The California Investigative Academy's (CIA's) original brochure for its Sept. 16, 2005 seminar featured the seminar title in large, orange letters: "Why Are You Still Paying Chiropractic Claims?" Apparently, this was the actual original name of the academy's seminar.Inside, the brochure stated: "Because of numerous and repeated requests, the Academy's seminar series returns the latest of its advanced training courses of training on investigating and defending against false and fraudulent chiropractic claims."
According to the brochure, the agenda for the seminar covered these topics:
- "A brief history of Chiropractic"
- "ID False claims in 1 minute or less"
- "CPT 101 - Billing Fraud for Dummies"
- "Investigators' Guide to Chiro Law"
- "Scams, Schemes & Scoundrels"
- "Investigating On-Site & On-Line"
- "Evaluating the Patient Record"
Shortly after releasing the brochure, the CIA received a letter (www.calchiro.org/documents/Scan-20050727-205130.pdf) from the attorney for the California Chiropractic Association (CCA), demanding that the academy "depublish" its advertisement. The CCA letter called the statements in the seminar brochure "inaccurate, misleading and disparaging."
The CIA responded to the CCA letter with a "Correction" (www.calchiro.org/documents/CIARETRACTION-WEB.doc) that stated, among other things, the following:
- "Nothing in this website, the information on the workshop, or the workshop itself, is intended to disparage the practice of chiropractic in any way, or that false claims are submitted by chiropractors in any greater percentage than any other healthcare provider or any other industry where claims are submitted to third party payers."
- "It is not the intent or the purpose of this web site or the referenced workshop to make any inference whatsoever, negative or otherwise, with regard to the chiropractic community at large, or with the practice chiropractic itself. There are many dedicated chiropractic professionals who provide a great service to their patients. Neither this website, or anything in the workshop have any reference to these. It should be noted that members of our staff are not only proponents of chiropractic, but are also chiropractic patients."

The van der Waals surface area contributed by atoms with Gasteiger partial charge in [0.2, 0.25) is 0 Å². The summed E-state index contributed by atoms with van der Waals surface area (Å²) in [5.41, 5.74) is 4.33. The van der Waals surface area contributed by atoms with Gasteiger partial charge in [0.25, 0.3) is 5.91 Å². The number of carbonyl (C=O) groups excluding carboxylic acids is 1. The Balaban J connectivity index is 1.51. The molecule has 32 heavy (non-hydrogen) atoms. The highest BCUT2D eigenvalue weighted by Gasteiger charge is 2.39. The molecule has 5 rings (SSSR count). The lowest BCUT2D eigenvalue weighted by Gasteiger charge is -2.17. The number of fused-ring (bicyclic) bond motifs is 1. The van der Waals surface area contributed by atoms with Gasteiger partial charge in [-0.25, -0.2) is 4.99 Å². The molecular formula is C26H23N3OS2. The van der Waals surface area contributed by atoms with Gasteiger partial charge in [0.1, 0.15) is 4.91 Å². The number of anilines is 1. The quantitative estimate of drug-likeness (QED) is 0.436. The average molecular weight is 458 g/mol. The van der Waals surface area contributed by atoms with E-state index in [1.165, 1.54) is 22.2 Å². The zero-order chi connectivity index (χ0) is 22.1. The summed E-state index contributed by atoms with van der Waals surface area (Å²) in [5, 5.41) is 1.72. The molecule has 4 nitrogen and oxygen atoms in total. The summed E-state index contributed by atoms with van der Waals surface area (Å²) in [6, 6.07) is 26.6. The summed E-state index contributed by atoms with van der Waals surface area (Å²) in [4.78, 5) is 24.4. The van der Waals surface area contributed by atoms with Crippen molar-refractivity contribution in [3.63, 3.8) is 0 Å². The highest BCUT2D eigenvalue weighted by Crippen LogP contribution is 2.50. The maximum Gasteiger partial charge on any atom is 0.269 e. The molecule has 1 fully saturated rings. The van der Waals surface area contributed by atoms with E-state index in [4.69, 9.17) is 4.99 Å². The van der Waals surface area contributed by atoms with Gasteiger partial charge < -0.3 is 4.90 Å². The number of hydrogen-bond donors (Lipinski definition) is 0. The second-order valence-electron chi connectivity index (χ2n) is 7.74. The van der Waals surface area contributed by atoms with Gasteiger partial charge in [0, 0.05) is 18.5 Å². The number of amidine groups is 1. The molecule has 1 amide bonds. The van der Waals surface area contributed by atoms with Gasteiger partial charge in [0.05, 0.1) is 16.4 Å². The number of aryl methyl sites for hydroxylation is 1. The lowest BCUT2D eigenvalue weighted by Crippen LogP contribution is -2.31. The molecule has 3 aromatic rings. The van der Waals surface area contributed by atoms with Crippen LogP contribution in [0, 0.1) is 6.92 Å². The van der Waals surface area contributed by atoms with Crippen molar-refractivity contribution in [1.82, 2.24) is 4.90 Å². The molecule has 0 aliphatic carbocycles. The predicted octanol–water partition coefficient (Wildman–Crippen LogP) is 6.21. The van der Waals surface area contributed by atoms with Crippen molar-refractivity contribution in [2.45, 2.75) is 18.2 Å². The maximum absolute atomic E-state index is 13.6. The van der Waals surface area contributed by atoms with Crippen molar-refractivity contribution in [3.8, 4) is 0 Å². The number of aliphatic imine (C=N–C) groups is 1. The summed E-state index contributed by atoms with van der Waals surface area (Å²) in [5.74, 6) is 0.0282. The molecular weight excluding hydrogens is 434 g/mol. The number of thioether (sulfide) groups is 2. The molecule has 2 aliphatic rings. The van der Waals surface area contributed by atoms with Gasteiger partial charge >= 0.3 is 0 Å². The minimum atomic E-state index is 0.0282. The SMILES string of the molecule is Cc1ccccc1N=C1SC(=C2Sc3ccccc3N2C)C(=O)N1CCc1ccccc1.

- "The sole focus of this website, the content of this informational document, and the workshop itself, is the identification, documentation and defense against false claims. It is not the intent to speak disparagingly of the chiropractic community, nor should anything in any informational document associated with this website or the workshop be construed to suggest any reference to anything other than to false claims and those who submit them."
Additionally, the CIA changed several aspects of the original brochure. On the new brochure (www.cia-online.org/Chiro%20Workshop/Chiro%20Workshop%20Brochure.pdf), the name of the seminar is now "Investigating Suspect Chiropractic Claims."
The seminar's "Guarantee" also was changed:
"At the end of this workshop, you will have the information you need to save at least double the cost of this workshop on your next two chiropractic claims or we will refund 100% of the tuition paid for the workshop. Certain conditions apply*."
"At the end of this workshop, you will have the knowledge and the tools to identify, document and successfully defend against the false claims described, or we'll refund the entire amount of your tuition!*"
While the CIA was quick to correct the statement made in its original brochure, and is even allowing the CCA to have a representative at the seminar, the question of why the academy was so brazen in the first place should still serve as a warning to the chiropractic profession.